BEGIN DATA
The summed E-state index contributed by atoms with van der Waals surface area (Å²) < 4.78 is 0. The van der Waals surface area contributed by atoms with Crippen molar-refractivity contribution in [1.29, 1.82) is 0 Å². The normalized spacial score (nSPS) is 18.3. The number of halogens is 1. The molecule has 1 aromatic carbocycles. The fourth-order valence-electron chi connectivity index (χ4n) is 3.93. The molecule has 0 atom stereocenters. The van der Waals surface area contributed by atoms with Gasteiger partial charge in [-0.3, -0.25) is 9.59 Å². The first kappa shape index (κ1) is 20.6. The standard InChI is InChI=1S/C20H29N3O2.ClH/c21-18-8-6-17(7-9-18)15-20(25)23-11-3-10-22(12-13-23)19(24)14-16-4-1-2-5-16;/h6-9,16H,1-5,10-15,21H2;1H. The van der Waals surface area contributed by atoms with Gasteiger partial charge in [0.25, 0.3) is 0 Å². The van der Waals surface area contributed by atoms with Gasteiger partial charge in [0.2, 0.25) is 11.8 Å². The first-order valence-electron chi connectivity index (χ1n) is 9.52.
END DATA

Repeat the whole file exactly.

The summed E-state index contributed by atoms with van der Waals surface area (Å²) < 4.78 is 0. The van der Waals surface area contributed by atoms with Crippen molar-refractivity contribution in [1.29, 1.82) is 0 Å². The normalized spacial score (nSPS) is 18.3. The number of halogens is 1. The molecule has 1 aromatic carbocycles. The fourth-order valence-electron chi connectivity index (χ4n) is 3.93. The molecule has 0 atom stereocenters. The van der Waals surface area contributed by atoms with Gasteiger partial charge in [-0.3, -0.25) is 9.59 Å². The first kappa shape index (κ1) is 20.6. The standard InChI is InChI=1S/C20H29N3O2.ClH/c21-18-8-6-17(7-9-18)15-20(25)23-11-3-10-22(12-13-23)19(24)14-16-4-1-2-5-16;/h6-9,16H,1-5,10-15,21H2;1H. The van der Waals surface area contributed by atoms with Gasteiger partial charge in [0.25, 0.3) is 0 Å². The van der Waals surface area contributed by atoms with Gasteiger partial charge in [0.2, 0.25) is 11.8 Å². The first-order valence-electron chi connectivity index (χ1n) is 9.52.